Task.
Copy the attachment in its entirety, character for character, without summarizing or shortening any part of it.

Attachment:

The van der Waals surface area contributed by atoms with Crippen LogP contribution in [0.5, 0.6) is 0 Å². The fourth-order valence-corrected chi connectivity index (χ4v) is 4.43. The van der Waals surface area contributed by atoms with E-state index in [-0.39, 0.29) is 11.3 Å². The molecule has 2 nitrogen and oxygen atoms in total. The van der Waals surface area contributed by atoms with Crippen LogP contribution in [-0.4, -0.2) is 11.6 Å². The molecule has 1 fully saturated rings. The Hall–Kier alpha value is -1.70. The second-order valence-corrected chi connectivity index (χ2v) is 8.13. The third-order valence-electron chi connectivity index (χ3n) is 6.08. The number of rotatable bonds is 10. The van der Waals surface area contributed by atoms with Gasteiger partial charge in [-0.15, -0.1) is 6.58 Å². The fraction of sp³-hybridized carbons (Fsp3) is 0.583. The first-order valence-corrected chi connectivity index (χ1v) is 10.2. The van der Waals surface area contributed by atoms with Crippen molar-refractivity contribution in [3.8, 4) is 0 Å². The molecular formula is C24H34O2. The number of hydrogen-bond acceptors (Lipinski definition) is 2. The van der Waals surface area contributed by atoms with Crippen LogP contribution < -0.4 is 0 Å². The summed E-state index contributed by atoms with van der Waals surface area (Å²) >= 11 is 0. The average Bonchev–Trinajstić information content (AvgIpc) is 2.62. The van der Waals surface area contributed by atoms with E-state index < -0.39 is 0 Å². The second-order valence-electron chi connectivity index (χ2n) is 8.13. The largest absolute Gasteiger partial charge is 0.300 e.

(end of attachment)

The van der Waals surface area contributed by atoms with Crippen LogP contribution in [0.5, 0.6) is 0 Å². The fourth-order valence-corrected chi connectivity index (χ4v) is 4.43. The van der Waals surface area contributed by atoms with E-state index in [-0.39, 0.29) is 11.3 Å². The molecule has 2 nitrogen and oxygen atoms in total. The van der Waals surface area contributed by atoms with Crippen LogP contribution in [-0.4, -0.2) is 11.6 Å². The molecule has 1 fully saturated rings. The Hall–Kier alpha value is -1.70. The second-order valence-corrected chi connectivity index (χ2v) is 8.13. The third-order valence-electron chi connectivity index (χ3n) is 6.08. The number of rotatable bonds is 10. The van der Waals surface area contributed by atoms with Gasteiger partial charge in [-0.15, -0.1) is 6.58 Å². The fraction of sp³-hybridized carbons (Fsp3) is 0.583. The first-order valence-corrected chi connectivity index (χ1v) is 10.2. The van der Waals surface area contributed by atoms with Crippen molar-refractivity contribution in [3.8, 4) is 0 Å². The molecular formula is C24H34O2. The number of hydrogen-bond acceptors (Lipinski definition) is 2. The van der Waals surface area contributed by atoms with Crippen LogP contribution < -0.4 is 0 Å². The summed E-state index contributed by atoms with van der Waals surface area (Å²) >= 11 is 0. The average Bonchev–Trinajstić information content (AvgIpc) is 2.62. The van der Waals surface area contributed by atoms with E-state index < -0.39 is 0 Å². The second-order valence-electron chi connectivity index (χ2n) is 8.13. The largest absolute Gasteiger partial charge is 0.300 e.